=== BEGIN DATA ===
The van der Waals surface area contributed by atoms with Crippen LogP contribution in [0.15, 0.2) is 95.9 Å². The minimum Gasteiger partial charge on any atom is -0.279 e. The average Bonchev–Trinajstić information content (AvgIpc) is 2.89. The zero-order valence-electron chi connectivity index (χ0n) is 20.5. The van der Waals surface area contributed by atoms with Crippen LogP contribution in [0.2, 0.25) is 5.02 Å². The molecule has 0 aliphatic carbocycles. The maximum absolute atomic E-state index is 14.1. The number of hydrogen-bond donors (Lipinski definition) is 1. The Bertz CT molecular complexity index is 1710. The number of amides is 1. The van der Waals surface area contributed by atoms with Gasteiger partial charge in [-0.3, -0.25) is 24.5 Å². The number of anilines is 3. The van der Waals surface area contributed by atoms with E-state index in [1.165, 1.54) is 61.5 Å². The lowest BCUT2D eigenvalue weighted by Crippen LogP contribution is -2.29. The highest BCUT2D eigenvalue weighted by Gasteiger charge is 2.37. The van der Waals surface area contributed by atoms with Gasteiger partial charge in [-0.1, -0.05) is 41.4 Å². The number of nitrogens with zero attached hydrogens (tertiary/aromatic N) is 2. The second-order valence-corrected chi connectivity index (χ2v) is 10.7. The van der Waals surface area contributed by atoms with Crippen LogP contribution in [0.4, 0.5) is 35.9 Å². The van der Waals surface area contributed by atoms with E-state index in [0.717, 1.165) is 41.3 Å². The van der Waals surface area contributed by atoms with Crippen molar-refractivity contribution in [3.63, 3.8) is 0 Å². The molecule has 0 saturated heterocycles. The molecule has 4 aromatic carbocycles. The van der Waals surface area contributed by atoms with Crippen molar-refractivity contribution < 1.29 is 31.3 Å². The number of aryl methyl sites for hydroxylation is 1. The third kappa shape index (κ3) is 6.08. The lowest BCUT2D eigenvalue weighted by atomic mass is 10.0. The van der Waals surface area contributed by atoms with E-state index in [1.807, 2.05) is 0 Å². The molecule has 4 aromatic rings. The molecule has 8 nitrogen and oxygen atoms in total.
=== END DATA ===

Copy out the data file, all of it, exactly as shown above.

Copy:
The van der Waals surface area contributed by atoms with Crippen LogP contribution in [0.15, 0.2) is 95.9 Å². The minimum Gasteiger partial charge on any atom is -0.279 e. The average Bonchev–Trinajstić information content (AvgIpc) is 2.89. The zero-order valence-electron chi connectivity index (χ0n) is 20.5. The van der Waals surface area contributed by atoms with Crippen LogP contribution in [0.2, 0.25) is 5.02 Å². The molecule has 0 aliphatic carbocycles. The maximum absolute atomic E-state index is 14.1. The number of hydrogen-bond donors (Lipinski definition) is 1. The Bertz CT molecular complexity index is 1710. The number of amides is 1. The van der Waals surface area contributed by atoms with Gasteiger partial charge in [-0.3, -0.25) is 24.5 Å². The number of anilines is 3. The van der Waals surface area contributed by atoms with E-state index in [1.165, 1.54) is 61.5 Å². The lowest BCUT2D eigenvalue weighted by Crippen LogP contribution is -2.29. The highest BCUT2D eigenvalue weighted by Gasteiger charge is 2.37. The van der Waals surface area contributed by atoms with Gasteiger partial charge in [-0.1, -0.05) is 41.4 Å². The number of nitrogens with zero attached hydrogens (tertiary/aromatic N) is 2. The second-order valence-corrected chi connectivity index (χ2v) is 10.7. The van der Waals surface area contributed by atoms with Crippen LogP contribution in [0.4, 0.5) is 35.9 Å². The van der Waals surface area contributed by atoms with E-state index in [0.717, 1.165) is 41.3 Å². The van der Waals surface area contributed by atoms with Crippen molar-refractivity contribution in [3.63, 3.8) is 0 Å². The molecule has 0 saturated heterocycles. The molecule has 4 aromatic carbocycles. The van der Waals surface area contributed by atoms with Crippen molar-refractivity contribution < 1.29 is 31.3 Å². The number of aryl methyl sites for hydroxylation is 1. The third kappa shape index (κ3) is 6.08. The lowest BCUT2D eigenvalue weighted by atomic mass is 10.0. The van der Waals surface area contributed by atoms with E-state index in [1.807, 2.05) is 0 Å². The molecule has 4 aromatic rings. The molecule has 8 nitrogen and oxygen atoms in total.